San Diego Mayor Bob Filner fights recall: What's his strategy?
In a statement challenging the recall effort, San Diego Mayor Bob Filner did not address accusations of sexual misconduct lodged against him by 14 women. Instead, he repeated promises of better city services.
San Diego Mayor Bob Filner issued a statement late Monday challenging a recall effort aimed at ousting him from office, after more than a dozen women claimed he had made unwanted sexual advances.
Under San Diego’s municipal code, Mr. Filner had until midnight to offer a written response to recall organizers, who then are required to publish his statement in a newspaper. In a release issued through his lawyers, Filner did not address the accusations of sexual misconduct lodged against him by 14 women, including his former communications director, Irene McCormack Jackson. Instead, he said, "Now is not the time to go backwards," and he repeated promises of better city services that he had stressed during his mayoral campaign.
Michael Pallamary, a leader of the recall effort, told the Associated Press, "Mayor Filner obviously believes his policy initiatives excuse his being a sexual predator." He added, "San Diegans want a mayor who doesn't grope and demean women."
The mayor has not been seen in public since July 26, when he said he would undergo two weeks of treatment for what he admitted was inappropriate conduct involving women. He said his therapy would begin Aug. 5 and that he would return to work Aug. 19. But last Friday, the mayor’s attorneys at the law firm Payne & Fears said his intensive therapy would end on Aug. 10 and that he would continue counseling on an outpatient basis.
There has been intense pressure on the former congressman, San Diego’s first Democratic leader in 20 years, to step down. All nine members of the city council have called on him to leave office, eight months into his four-year term. A group of about 75 protesters gathered outside City Hall on Monday, chanting “Bob must go!” as part of a self-described “Bob Filner Not Welcome Back” rally, The San Diego Union-Tribune reported.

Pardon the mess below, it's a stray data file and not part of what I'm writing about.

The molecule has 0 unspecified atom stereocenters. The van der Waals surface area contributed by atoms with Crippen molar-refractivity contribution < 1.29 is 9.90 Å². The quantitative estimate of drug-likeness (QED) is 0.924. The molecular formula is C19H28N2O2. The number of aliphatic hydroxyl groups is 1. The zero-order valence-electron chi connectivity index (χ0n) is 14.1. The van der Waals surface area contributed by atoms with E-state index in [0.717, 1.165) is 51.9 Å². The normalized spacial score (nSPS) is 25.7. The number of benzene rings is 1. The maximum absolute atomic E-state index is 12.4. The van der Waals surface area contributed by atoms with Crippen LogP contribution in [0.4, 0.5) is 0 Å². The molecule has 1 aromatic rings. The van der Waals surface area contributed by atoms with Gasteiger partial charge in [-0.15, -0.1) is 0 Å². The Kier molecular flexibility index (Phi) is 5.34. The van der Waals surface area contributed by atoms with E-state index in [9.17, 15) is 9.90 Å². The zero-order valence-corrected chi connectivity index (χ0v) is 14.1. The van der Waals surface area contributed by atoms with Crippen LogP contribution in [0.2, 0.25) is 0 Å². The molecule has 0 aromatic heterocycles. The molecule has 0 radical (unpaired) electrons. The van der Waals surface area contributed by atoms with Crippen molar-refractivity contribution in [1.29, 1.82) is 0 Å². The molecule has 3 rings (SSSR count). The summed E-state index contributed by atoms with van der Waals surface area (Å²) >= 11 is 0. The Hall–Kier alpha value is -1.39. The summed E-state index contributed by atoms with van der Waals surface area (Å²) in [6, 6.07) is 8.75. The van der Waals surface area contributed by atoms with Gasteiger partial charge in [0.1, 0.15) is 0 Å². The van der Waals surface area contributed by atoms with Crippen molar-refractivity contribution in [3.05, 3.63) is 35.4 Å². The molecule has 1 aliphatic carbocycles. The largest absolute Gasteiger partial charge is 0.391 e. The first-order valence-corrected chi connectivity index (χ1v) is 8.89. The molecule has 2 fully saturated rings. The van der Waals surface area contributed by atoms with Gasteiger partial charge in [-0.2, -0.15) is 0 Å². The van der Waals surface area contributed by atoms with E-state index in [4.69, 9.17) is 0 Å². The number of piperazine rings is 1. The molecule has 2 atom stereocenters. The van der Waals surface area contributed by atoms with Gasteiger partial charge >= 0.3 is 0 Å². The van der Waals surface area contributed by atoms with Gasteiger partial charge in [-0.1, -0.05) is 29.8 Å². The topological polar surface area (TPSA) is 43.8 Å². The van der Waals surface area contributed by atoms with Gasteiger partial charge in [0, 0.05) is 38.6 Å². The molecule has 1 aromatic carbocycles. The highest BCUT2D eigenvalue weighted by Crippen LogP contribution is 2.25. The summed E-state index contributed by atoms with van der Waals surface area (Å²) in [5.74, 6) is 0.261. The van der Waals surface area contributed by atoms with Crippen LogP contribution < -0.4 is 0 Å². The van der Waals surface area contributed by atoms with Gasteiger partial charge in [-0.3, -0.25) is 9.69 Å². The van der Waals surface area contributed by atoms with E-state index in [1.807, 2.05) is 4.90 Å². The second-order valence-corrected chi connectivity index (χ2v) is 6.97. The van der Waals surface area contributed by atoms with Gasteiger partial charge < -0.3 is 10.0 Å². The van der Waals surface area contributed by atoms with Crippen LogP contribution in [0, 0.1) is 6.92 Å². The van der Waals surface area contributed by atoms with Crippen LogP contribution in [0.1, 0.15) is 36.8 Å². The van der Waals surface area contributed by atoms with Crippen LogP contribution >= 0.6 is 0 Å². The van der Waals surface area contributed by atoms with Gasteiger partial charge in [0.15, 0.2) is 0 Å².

Sen. Barbara Boxer (D) of California sent an open letter to Filner on Friday saying, “To avoid hurting your victims and the people of San Diego more than you already have, you should step down immediately.”
Adding to Filner’s woes, the Union-Tribune reported that billing statements from the mayor’s official credit card, obtained under the California Public Records Act, showed several apparent meal expenses at a local hotel where his bodyguards have told investigators he took women.
One theory for why Filner has resisted resigning, reported by the U-T, is that he may be in the process of negotiating an agreement with law-enforcement officials over alleged sexual misconduct and other alleged improper dealings with developers.
Complaints from women continue to come in, according to Talking Points Memo, which said that three members of the Sheriff’s Department have been assigned to deal with phone calls from a telephone hot line where accusers can report possible criminal conduct.
To succeed in triggering a recall election, Filner’s opponents need to gather 101,597 signatures over a 39-day period. Signature collection can begin as early as Sunday.